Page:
For years Detroit automakers carped about the low value of the Japanese yen versus the U.S. dollar, but these days, the opposite is true. The yen has rocketed up in value versus the dollar, and Japan's automakers are taking significant measures to mitigate its bottom-line-killing effects. In October Toyota demanded lower prices from its Japanese supply base, and now the Camry will be built in the U.S. and shipped overseas.

Toyota notes in the post-jump press release that it will build 6,000 Toyota Camry units in Georgetown, Kentucky and ship the units to Korea. The massive Georgetown plant employs nearly 7,000 employees working around the clock. This marks the first time Toyota will export the American-made Camry, yet Toyota isn't new to U.S. exports. The automaker exports 100,000 vehicles built in the U.S. annually, shipping them to 19 countries.

The announcement is likely an exciting one for workers at the Georgetown plant, and Toyota feels more exports could be forthcoming. Toyota's North America President, Yoshimi Inaba, states "we look forward to other opportunities to continue growing exports from our American operations." Hit the jump to read over the press release.
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Toyota to Export U.S.-Assembled Camry to South Korea
Toyota's Kentucky Plant Will Fill Increased International Demand for Redesigned 2012 Model



December 5, 2011 – New York, N.Y. – Toyota today announced plans to export U.S.-assembled Camry sedans to its distributor in South Korea. Camry exports to South Korea are initially forecasted at approximately 6,000 units annually.
These Camry vehicles will be produced by team members at Toyota's manufacturing plant in Georgetown, Ky. The plant is Toyota's largest manufacturing facility outside of Japan, employing nearly 7,000 team members directly and creating nearly 20,000 additional jobs with vendors and suppliers in Kentucky and other states.

The Toyota Camry has been the top selling car in America for 13 of the past 14 years and a best-selling vehicle around the world. This is the first time the U.S.-assembled Camry will be exported outside of North America. The vehicles are scheduled to arrive in South Korea beginning in January.

Toyota began exporting U.S.-assembled vehicles in 1988. These exports increased 30% in calendar year 2010 to approximately 100,000 units. Toyota now exports U.S.-assembled vehicles to 19 countries around the world. The company began exporting Indiana-made Sienna minivans to South Korea last month.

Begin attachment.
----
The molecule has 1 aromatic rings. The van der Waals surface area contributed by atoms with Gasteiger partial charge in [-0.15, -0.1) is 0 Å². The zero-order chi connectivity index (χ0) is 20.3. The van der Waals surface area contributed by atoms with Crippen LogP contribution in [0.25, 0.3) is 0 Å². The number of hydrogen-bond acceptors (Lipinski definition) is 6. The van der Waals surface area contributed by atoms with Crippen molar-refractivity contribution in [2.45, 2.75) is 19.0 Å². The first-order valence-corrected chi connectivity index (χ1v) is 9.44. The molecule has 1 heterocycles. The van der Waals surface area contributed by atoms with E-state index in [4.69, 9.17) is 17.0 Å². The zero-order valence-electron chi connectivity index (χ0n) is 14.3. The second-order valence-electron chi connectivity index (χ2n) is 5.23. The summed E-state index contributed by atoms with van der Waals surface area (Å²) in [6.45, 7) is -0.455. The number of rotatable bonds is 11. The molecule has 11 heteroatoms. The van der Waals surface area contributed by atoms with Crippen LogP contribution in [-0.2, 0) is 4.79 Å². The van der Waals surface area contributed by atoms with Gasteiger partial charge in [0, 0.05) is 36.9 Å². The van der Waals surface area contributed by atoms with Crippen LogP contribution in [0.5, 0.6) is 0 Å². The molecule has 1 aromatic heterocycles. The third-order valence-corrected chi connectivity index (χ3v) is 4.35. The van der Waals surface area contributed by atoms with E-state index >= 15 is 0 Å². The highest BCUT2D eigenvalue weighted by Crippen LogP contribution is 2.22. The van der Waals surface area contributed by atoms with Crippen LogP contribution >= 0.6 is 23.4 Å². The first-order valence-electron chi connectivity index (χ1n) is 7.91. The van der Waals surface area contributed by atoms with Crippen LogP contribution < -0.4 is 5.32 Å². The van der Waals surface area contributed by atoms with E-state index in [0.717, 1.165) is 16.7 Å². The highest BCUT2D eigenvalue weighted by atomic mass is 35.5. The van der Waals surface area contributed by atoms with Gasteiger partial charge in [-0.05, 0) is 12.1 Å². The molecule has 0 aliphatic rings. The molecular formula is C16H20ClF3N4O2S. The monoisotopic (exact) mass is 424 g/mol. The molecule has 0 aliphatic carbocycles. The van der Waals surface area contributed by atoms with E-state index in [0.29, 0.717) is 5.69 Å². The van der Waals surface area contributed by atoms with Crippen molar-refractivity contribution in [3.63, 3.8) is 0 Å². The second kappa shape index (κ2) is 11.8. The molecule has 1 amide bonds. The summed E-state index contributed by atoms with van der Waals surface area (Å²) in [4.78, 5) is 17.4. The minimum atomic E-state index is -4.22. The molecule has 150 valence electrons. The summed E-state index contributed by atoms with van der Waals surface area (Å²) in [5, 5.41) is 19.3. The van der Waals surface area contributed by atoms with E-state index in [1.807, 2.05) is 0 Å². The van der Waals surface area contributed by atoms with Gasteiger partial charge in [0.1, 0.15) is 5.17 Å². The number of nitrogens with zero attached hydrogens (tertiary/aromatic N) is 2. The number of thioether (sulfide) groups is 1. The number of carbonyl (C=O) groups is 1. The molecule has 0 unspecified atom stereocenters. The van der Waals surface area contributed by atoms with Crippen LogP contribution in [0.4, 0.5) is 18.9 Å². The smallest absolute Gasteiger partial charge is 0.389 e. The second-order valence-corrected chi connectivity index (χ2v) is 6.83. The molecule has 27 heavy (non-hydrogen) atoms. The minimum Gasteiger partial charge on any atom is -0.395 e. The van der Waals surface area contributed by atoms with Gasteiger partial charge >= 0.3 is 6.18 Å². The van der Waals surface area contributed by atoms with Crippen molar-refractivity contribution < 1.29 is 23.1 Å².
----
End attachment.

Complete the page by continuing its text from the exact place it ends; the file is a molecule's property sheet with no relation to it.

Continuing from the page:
Other exports include the Kentucky-produced Avalon sedan, the Indiana-produced Sequoia SUV and the Texas-produced Tacoma and Tundra pick-up trucks.

"We are pleased with the reaction that the redesigned Camry is receiving from our customers, and the sales success it is having in the U.S. and overseas," said Yoshimi Inaba, president and COO of Toyota Motor North America, Inc. "The export of thousands of Camry vehicles to South Korea is an important development that builds on the great work of our talented U.S. team members as well as our extensive investments across North America to help maintain a strong, stable base of U.S. jobs. We look forward to other opportunities to continue growing exports from our American operations."

Camry exports to South Korea will ship from the Port of Hueneme, near Oxnard, Calif.

About the Toyota Camry

The Toyota Camry has been the best-selling car in America for nine years running and 13 of the last 14 years. Since it was introduced in 1983, more than 8.5 million vehicles have been sold in the U.S. and 15 million worldwide. For the past three years, the Camry has also been named the "Most American Car" in Cars.com's annual American Made Index. Designed to meet the needs of the 21st century driver, the 2012 Camry, which went on sale this fall, provides technologically advanced features, a contemporary design inside and out, improved performance and fuel efficiency, and a refined ride and handling.

The Camry is produced at Toyota's manufacturing plant in Georgetown, Ky. as well as at Subaru of Indiana Automotive, Inc. in Lafayette, Ind.

On December 1, Toyota announced that the Camry and Camry Hybrid led sales of Toyota's passenger cars in the U.S. in November with combined monthly sales of 23,440 units, an increase of 8.5 percent over the year-ago month on a daily selling rate (DSR) basis.